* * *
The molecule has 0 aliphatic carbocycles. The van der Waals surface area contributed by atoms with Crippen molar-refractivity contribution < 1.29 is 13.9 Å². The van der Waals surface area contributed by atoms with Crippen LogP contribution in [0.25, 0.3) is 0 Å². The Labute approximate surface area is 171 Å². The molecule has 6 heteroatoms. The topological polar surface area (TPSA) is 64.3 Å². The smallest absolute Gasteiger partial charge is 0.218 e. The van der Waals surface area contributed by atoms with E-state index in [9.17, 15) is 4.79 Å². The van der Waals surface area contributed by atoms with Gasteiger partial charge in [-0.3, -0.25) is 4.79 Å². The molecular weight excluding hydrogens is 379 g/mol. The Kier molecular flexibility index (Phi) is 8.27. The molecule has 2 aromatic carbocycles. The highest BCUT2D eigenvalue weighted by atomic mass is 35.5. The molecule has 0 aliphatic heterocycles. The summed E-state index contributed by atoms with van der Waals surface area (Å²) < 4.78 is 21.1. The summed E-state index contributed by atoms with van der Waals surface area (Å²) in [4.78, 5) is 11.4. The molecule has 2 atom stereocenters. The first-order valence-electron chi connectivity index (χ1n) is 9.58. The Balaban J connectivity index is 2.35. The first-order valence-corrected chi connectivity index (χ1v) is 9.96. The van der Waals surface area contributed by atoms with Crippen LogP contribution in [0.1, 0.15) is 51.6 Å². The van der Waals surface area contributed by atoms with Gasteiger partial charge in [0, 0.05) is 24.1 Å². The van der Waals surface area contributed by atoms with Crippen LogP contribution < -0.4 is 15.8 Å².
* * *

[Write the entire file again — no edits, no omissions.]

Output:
The molecule has 0 aliphatic carbocycles. The van der Waals surface area contributed by atoms with Crippen molar-refractivity contribution < 1.29 is 13.9 Å². The van der Waals surface area contributed by atoms with Crippen LogP contribution in [0.25, 0.3) is 0 Å². The Labute approximate surface area is 171 Å². The molecule has 6 heteroatoms. The topological polar surface area (TPSA) is 64.3 Å². The smallest absolute Gasteiger partial charge is 0.218 e. The van der Waals surface area contributed by atoms with E-state index in [9.17, 15) is 4.79 Å². The van der Waals surface area contributed by atoms with Gasteiger partial charge in [-0.3, -0.25) is 4.79 Å². The molecular weight excluding hydrogens is 379 g/mol. The Kier molecular flexibility index (Phi) is 8.27. The molecule has 2 aromatic carbocycles. The highest BCUT2D eigenvalue weighted by atomic mass is 35.5. The molecule has 0 aliphatic heterocycles. The summed E-state index contributed by atoms with van der Waals surface area (Å²) < 4.78 is 21.1. The summed E-state index contributed by atoms with van der Waals surface area (Å²) in [4.78, 5) is 11.4. The molecule has 2 atom stereocenters. The first-order valence-electron chi connectivity index (χ1n) is 9.58. The Balaban J connectivity index is 2.35. The first-order valence-corrected chi connectivity index (χ1v) is 9.96. The van der Waals surface area contributed by atoms with Crippen LogP contribution in [0.1, 0.15) is 51.6 Å². The van der Waals surface area contributed by atoms with Gasteiger partial charge in [0, 0.05) is 24.1 Å². The van der Waals surface area contributed by atoms with Crippen LogP contribution < -0.4 is 15.8 Å².